Plant-forward ingredients increasingly make sense in a quick-service setting.

It’s no secret that plant-based menu items are trending in a big way. According to a recent Datassential study, 28 percent of consumers prefer plant-based proteins over animal-based proteins—and a Nielsen study found that 39 percent of consumers are trying to eat more plants in general. Consumers’ desires to eat gluten-free, vegan, vegetarian, low-carb, and keto-friendly are driving interest in products that accommodate these unique dietary needs. Many of these items include plants as primary ingredients.

“Plant-based is here for the long haul,” says Julie Altobello, senior marketing manager for health and authenticity at Rich Products. “Our June consumer sentiment tracker found that almost half of consumers are somewhat or extremely likely to purchase a plant-based product in the next 30 days.” Altobello reports that consumers are most interested in foods like plant-based pizza, dips and spreads, and desserts.

“Those categories are good examples of the move toward the ‘plant-forward’ space—where foods celebrate and highlight plants such as vegetables, fruits, nuts, seeds, beans, legumes, and grains,” Altobello says. “These ingredients, not only delicious and indulgent, also come packed full of nutrients.” It’s an opportunity to deliver on consumers’ growing interest in better-for-you, functional food.

Rich Products oat milk frozen dessert

There are plenty of advantages to adding more plant-based products to your menu. Plant-based food is a cross-generational phenomenon. According to Datassential’s 2022 Plant-Forward Opportunity report, many consumers are willing to pay a comparable price for plant-forward meals as they would for meat. This means better margins for restaurant operators.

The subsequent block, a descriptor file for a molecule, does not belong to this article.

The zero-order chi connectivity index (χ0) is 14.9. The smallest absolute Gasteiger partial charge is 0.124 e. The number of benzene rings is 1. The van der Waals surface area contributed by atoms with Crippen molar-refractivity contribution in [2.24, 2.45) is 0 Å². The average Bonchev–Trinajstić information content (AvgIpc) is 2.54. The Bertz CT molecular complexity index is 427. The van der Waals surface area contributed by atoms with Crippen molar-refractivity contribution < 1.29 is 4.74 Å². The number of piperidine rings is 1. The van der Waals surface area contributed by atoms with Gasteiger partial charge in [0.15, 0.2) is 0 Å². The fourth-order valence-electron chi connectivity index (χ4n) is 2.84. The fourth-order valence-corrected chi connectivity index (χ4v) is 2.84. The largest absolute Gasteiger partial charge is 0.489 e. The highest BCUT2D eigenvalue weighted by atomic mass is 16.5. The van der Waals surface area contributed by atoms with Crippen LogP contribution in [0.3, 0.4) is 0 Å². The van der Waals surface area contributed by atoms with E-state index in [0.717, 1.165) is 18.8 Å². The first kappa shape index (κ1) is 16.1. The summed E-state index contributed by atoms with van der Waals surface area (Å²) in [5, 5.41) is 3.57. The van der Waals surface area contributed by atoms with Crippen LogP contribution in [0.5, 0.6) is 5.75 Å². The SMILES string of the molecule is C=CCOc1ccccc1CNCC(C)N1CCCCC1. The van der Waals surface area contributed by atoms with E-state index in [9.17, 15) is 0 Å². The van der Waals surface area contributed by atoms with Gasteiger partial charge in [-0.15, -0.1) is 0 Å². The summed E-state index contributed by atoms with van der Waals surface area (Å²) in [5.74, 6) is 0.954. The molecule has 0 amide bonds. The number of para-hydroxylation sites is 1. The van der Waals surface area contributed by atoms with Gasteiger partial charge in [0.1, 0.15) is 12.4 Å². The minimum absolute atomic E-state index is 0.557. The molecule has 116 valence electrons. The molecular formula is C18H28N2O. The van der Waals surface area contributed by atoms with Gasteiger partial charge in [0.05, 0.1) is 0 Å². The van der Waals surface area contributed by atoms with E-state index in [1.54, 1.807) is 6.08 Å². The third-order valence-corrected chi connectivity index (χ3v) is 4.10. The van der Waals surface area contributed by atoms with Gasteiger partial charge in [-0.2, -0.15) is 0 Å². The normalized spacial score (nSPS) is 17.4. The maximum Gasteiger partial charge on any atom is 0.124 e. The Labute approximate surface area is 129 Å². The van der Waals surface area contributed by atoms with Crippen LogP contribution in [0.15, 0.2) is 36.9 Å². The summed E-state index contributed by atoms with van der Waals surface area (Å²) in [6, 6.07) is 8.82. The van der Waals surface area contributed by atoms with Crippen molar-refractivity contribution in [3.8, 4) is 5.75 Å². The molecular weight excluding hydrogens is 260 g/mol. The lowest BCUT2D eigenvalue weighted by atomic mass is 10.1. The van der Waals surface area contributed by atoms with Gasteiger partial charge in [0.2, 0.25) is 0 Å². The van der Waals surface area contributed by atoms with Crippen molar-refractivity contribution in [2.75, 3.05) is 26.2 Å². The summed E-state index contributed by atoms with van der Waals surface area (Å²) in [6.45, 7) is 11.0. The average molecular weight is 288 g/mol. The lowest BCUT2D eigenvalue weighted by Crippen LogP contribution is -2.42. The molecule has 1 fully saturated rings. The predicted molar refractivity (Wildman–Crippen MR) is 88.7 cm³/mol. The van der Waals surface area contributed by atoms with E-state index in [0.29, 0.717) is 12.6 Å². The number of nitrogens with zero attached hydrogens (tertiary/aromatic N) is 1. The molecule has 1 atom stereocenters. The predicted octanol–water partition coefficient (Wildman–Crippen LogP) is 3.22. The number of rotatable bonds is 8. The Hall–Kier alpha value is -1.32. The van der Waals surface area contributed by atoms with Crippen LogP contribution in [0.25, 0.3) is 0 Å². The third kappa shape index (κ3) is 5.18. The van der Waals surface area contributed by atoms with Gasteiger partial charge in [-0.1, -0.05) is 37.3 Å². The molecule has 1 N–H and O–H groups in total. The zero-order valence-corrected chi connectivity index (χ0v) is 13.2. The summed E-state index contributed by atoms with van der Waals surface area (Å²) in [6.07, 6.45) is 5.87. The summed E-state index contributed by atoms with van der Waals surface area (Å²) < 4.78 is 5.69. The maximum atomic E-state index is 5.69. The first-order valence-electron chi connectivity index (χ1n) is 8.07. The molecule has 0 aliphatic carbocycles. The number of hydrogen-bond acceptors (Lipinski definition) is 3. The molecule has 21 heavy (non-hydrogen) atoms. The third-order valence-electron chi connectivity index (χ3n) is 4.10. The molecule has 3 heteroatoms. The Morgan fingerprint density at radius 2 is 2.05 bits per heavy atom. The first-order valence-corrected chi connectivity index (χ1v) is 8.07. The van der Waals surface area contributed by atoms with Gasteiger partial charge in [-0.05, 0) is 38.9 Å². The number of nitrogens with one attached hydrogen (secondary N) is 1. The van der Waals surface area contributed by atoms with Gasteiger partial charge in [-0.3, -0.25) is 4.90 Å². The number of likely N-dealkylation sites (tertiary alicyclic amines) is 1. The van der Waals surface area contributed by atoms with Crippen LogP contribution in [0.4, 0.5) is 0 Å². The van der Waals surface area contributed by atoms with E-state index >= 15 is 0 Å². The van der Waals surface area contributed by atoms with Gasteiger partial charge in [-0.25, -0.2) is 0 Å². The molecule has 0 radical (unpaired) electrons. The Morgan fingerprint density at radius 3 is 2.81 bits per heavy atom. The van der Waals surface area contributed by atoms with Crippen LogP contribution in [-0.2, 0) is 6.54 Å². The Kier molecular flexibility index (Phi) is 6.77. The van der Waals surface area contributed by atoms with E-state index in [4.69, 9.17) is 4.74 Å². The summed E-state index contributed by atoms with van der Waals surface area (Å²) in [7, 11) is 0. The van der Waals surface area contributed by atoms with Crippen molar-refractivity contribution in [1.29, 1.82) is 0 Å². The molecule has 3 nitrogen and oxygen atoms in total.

Statistics show that a menu item doesn’t have to be completely plant-based to attract interest, either. Recent OnePoll research found that 47 percent of Americans describe themselves as flexitarians, with a goal to eat less meat. A mix of plant-based and non-plant ingredients appeal to this crowd.

Operators can start fusing plant-based food into their menus by adding plant-friendly customization options to popular items. “Taking a popular item and making a simple swap for a plant-based ingredient is a great way to add it to the menu—for example, a favorite margarita pizza with a cauliflower crust, or a signature sandwich made with a veggie spread,” Altobello says.

Rich Products offers a portfolio of plant-based options that provide operators a way to experiment with their customer base or scale up their plant-forward offerings. Operators can swap in items like Rich’s Plant-Based American Style Cheese on a turkey burger, or use Rich’s Cauliflower Pita Pocket to create a falafel sandwich. “Each of Rich’s plant-based products has been crafted with the operator in mind—easy to use, flexible across the menu, and above all, delicious,” Altobello says. 

One Rich’s customer added a cauliflower crust to their menu about two years ago, and has seen noteworthy results. “Not only has it been growing ever since, but it’s now their second-best-selling crust,” Altobello says. “It’s well-positioned to appeal to their loyal flexitarian customer base. There’s a good reason why plant-based is growing on quick-service restaurant menus.”

To learn more, visit Rich Products’ website.

By Kara Phelps

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